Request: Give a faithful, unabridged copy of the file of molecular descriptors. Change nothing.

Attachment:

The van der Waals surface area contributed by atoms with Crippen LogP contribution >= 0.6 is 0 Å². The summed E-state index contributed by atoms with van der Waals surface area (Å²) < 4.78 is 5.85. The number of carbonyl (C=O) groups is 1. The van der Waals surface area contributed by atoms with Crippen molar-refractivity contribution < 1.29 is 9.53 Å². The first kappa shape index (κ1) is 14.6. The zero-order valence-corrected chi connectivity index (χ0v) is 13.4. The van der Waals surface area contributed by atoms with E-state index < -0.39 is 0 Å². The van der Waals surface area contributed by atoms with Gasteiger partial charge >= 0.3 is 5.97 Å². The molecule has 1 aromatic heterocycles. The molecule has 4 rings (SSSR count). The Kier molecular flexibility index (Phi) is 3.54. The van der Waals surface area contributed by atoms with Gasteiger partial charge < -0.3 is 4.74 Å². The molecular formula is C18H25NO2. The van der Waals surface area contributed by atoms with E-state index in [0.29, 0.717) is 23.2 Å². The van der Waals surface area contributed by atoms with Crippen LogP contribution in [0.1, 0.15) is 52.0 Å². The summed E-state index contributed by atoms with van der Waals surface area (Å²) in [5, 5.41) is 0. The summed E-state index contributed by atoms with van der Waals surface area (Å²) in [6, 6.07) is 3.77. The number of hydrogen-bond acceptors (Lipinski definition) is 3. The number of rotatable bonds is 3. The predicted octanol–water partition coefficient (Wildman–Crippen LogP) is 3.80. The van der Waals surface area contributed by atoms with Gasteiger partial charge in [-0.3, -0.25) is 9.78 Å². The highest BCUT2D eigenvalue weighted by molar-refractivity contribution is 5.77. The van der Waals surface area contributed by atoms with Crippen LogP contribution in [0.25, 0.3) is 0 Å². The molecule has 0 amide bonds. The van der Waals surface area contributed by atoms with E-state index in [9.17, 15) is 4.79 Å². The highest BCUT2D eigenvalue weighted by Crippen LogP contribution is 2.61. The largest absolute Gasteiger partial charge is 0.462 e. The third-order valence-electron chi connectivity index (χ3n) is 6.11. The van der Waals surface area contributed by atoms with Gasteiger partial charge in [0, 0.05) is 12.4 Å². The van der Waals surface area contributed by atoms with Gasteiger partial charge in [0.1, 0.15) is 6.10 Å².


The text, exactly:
The van der Waals surface area contributed by atoms with Crippen LogP contribution >= 0.6 is 0 Å². The summed E-state index contributed by atoms with van der Waals surface area (Å²) < 4.78 is 5.85. The number of carbonyl (C=O) groups is 1. The van der Waals surface area contributed by atoms with Crippen molar-refractivity contribution < 1.29 is 9.53 Å². The first kappa shape index (κ1) is 14.6. The zero-order valence-corrected chi connectivity index (χ0v) is 13.4. The van der Waals surface area contributed by atoms with E-state index < -0.39 is 0 Å². The van der Waals surface area contributed by atoms with Gasteiger partial charge >= 0.3 is 5.97 Å². The molecule has 1 aromatic heterocycles. The molecule has 4 rings (SSSR count). The Kier molecular flexibility index (Phi) is 3.54. The van der Waals surface area contributed by atoms with Gasteiger partial charge < -0.3 is 4.74 Å². The molecular formula is C18H25NO2. The van der Waals surface area contributed by atoms with E-state index in [0.29, 0.717) is 23.2 Å². The van der Waals surface area contributed by atoms with Crippen LogP contribution in [0.1, 0.15) is 52.0 Å². The summed E-state index contributed by atoms with van der Waals surface area (Å²) in [5, 5.41) is 0. The summed E-state index contributed by atoms with van der Waals surface area (Å²) in [6, 6.07) is 3.77. The number of hydrogen-bond acceptors (Lipinski definition) is 3. The number of rotatable bonds is 3. The predicted octanol–water partition coefficient (Wildman–Crippen LogP) is 3.80. The van der Waals surface area contributed by atoms with Gasteiger partial charge in [-0.3, -0.25) is 9.78 Å². The highest BCUT2D eigenvalue weighted by molar-refractivity contribution is 5.77. The van der Waals surface area contributed by atoms with Crippen LogP contribution in [0.25, 0.3) is 0 Å². The molecule has 0 amide bonds. The van der Waals surface area contributed by atoms with E-state index in [9.17, 15) is 4.79 Å². The highest BCUT2D eigenvalue weighted by Crippen LogP contribution is 2.61. The largest absolute Gasteiger partial charge is 0.462 e. The third-order valence-electron chi connectivity index (χ3n) is 6.11. The van der Waals surface area contributed by atoms with Gasteiger partial charge in [0, 0.05) is 12.4 Å². The van der Waals surface area contributed by atoms with Gasteiger partial charge in [0.1, 0.15) is 6.10 Å².